15 April 2018

Women on Stamps | Illness

This semipostal stamp was issued by USPS on 30 November 2017 in order to help to raise funds to fight Alzheimer's disease. The artwork is an illustration that first appeared on the 42-cents Alzheimer's Awareness stamp issued on 2008. (See here a better picture, not covered by the postmark ink.)



The 8-cents Prevent Drug Abuse was issued by USPS in 1971. Postmaster General Winton M. Blount said at the  dedication ceremonies: "... is not, in fact, a commemorative stamp at all. It is, rather a warning, a plea for help and a call to the American people to take every step to lift up those who have fallen under the use of drugs, and to strike down those who profit from the misery of others..."


Happily, we can find other women on stamps, fighting against illnesses and bad conditions. For instance:

Mary Edwards Walker (1832 – 1919) was an American abolitionist, prohibitionist, prisoner of war and Civil War surgeon. She was the first and only woman to ever receive the Medal of Honor. After the war, she was a writer and lecturer supporting the women's suffrage movement until her death. The stamp honouring her was issued on 28 January 1998.


Clara Louise Maass (1876 – 1901) was an American nurse who died as a result of volunteering for medical experiments to study yellow fever. This stamp was issued on 18 August 1976.


Virginia Apgar (1909 – 1974) was an American obstetrical anesthesiologist. She was a leader in the fields of anesthesiology and teratology, and introduced obstetrical considerations to the established field of neonatology. To the public she is best known as the inventor of the Apgar score, a way to quickly assess the health of newborn children immediately after birth.

In 1994, she was honoured by the USPS with this 20¢ Great Americans series postage stamp.

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For the new edition of Sunday Stamps-II A to Z, I have decided to show some of the stamps I have got on letters and postcards, related to one topic: women. This is the post for the letter I.

More women on stamps.

17 comments:

  1. Another unexpected word for your series of Women on Sunday Stamps. I did not know that an Alzheimers stamp had been issued in the past.

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  2. This is a beautiful collection and an original idea for the letter i!
    The anti-drugs stamp reminds me of the book cover of the German Christiane F., who wrote a book about her life, starting to be addicted to heroine in the same 70ies, a book (translated into Dutch) all of us read in our teens. And I happened to read an interview with her last week!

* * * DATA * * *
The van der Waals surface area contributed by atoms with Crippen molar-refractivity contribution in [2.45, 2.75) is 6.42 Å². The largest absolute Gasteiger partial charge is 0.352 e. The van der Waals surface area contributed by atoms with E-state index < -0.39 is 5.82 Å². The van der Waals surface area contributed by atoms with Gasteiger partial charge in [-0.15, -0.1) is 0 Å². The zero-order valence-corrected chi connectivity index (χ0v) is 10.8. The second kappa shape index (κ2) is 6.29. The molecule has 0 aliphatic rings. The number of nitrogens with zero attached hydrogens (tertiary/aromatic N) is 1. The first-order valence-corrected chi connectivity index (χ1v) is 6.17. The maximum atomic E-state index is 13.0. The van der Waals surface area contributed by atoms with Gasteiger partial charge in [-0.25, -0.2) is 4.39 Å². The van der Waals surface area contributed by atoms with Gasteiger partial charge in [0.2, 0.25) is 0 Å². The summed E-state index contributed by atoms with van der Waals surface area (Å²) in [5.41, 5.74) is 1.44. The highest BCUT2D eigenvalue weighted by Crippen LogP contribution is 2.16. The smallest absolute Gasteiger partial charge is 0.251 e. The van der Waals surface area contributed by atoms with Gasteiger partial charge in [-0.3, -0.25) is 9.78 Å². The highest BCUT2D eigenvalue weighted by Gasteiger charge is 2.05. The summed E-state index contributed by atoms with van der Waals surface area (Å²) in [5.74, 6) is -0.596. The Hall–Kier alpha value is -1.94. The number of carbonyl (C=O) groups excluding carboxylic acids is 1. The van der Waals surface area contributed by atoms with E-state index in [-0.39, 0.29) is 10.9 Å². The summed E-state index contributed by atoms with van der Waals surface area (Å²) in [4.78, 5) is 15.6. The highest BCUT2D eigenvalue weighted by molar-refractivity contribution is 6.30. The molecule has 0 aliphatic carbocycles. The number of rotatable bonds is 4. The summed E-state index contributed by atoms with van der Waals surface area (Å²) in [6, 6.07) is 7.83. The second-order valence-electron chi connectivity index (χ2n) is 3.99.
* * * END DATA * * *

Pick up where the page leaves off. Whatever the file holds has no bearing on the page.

Of course I love all of these stamps, and the Apgar score still is used nowadays.

    Thank you for another great contribution!

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    1. Thanks, Heleen! :)
      Although the stamp about drugs doesn't belongs exactly to the subject, I love its design. Very 70s!

      I think I read that book as a teenager, too. But at that time I didn't know it was a real story :|

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    2. The stamp does belong to the theme, as addiction is recognized as being an illness (or disease? There is difference in the meaning of both English words, in Dutch we name both 'illness' and 'disease' 'ziekte', and addiction-illness/disease is 'verslavingsziekte')

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    3. I guess we would differentiate between illness/disease and addiction in Catalan and Spanish. At least, in everyday language.

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  3. fine collection of stamps honouring women. Do you know whether Mother Teresa has ever appeared on a stamp?

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    1. I haven't got any stamp depicting Mother Theresa. I've seen them on the net, at least from the USA, Australia and the Vatican. I do believe that more countries have issued stamps dedicated to her.

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    2. Croatia also issued a Mother Teresa stamp :)I believe Macedonia as well

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    3. The USA issued one in 2010.

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    4. La France a émis un timbre sur mère Thérésa en 2010 aussi.

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  4. i don't believe I've ever seen a stamp about drug abuse, great find

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    1. I guess it's from a time that postal authorities bothered more to issue this sort of general health campaigns.

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  5. I like how the selection you chose spans from youth to elderly. Nice addition to today’s posts!

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    1. Some of the stamps sent by you... ;D

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  6. The first two are a fine way to raise awareness. More wonderful women, the breadth of experience and causes of Mary Walker are astounding and inspiring.

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    1. I love to get these stamps that allows me to discover such amazing facts.

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Thank you for coming. All your comments make me extremely happy.